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Here’s what our readers think about corporate jargon

28buzzwordsImages Adobe, Illustration Ally Rzesa/Globe Staff

On Tuesday, The Globe posted a story on “corporate-speak,” and why younger workers aren’t a fan of the somewhat confusing jargon. We asked our readers to share their thoughts on the pushback and they had a lot to say.

Here’s a round-up of some of our favorite comments:

“Many years ago (that’s how old this issue is), my supervisor started using ‘deliverables’ to refer to pretty much any deadline. I took to swapping-in the word, ‘cupcakes.’ She eventually demanded that I stop, but I’m pretty sure I made my point.”

“I don’t like ‘best practices’ either. Coming from a type a personality, aren’t we paid to work hard and perform, always integrating best practices? Isn’t that always what we’re always striving for? Why do we have to say it? It’s a given.”

“Folks. Stop calling me folks.”

“If I hear ‘lean in’ I immediately tune out. And when management refers to employees as ‘team members,’ you know they can’t be trusted.”

“‘Stakeholders’ & ‘Vertical Integration’ should be banned forever.”

“‘Think outside the box’ makes me want to scream.”

“Recently retired but If I heard one more person say holistic my head was going to explode.”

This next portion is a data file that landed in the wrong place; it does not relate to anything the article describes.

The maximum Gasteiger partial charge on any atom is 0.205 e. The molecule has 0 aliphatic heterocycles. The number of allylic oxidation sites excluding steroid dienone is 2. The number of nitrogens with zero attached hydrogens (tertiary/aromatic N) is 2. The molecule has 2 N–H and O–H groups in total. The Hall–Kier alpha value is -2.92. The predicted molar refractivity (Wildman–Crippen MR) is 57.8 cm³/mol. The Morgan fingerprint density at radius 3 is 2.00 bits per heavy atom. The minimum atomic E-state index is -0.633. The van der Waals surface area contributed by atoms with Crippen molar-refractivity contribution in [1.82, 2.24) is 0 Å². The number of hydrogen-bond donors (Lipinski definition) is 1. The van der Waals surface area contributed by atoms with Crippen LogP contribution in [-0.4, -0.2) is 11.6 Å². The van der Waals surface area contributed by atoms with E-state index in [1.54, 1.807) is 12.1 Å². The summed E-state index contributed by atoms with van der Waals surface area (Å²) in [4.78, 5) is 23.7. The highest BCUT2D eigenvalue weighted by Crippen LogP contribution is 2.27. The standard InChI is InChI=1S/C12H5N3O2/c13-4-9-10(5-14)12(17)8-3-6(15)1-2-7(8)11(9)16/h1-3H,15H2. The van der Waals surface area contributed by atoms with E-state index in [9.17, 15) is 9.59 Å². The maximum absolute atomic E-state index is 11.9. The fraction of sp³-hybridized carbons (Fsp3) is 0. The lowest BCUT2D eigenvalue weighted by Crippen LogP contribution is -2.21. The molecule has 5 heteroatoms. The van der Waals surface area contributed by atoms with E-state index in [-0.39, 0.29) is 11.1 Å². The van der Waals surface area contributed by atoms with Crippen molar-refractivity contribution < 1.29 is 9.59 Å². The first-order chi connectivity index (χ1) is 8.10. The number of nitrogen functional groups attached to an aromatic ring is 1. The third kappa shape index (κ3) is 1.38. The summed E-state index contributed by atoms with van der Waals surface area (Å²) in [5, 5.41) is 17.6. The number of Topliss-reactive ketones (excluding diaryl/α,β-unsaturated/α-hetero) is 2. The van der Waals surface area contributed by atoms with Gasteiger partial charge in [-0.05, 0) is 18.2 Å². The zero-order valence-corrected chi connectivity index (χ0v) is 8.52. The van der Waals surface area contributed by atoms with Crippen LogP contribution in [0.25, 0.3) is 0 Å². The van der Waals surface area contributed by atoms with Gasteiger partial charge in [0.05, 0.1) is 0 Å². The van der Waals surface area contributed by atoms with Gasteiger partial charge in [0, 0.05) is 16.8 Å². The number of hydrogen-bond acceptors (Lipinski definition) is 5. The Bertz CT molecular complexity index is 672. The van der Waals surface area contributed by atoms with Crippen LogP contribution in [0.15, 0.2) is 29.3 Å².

“Meets Expectations. I retired 11 years ago, and still cringe when I hear the term.”

“This is right up there with cop speak. Where do these nonsensical terms come from?”

“About 15 years ago I was no longer allowed to have a problem, it was now called a challenge. No one is allowed to have problems any more at work!”

“Still not sure what a KPI is and at this point I’m afraid to ask…”

“Corporate speak makes great Mad Libs.”

“Please, please, please someone kill off ‘Happy Friday!’ (and all its midweek permutations).”

“Yeah, we had a guy who was constantly spewing these ridiculous phrases.We would play ‘Bill’s business jargon Bingo’ in meetings to the point we were all marking our cards whenever he said ‘circling back’ or ‘bandwidth’ etc etc. We’d lose track of what the meeting was actually about!”

“‘No problem.’ UGH.”


We’re just circling back. Gen Z and millennial workers don’t seem to be fans of “corporate-speak.”

♬ original sound - The Boston Globe

We also posted a poll on Twitter to find out what corporate jargon is the most hated.

Here’s a look at the results:

We’ll circle back...

Jenna Reyes can be reached at Follow her @jennaelaney and Instagram @jennaelaney.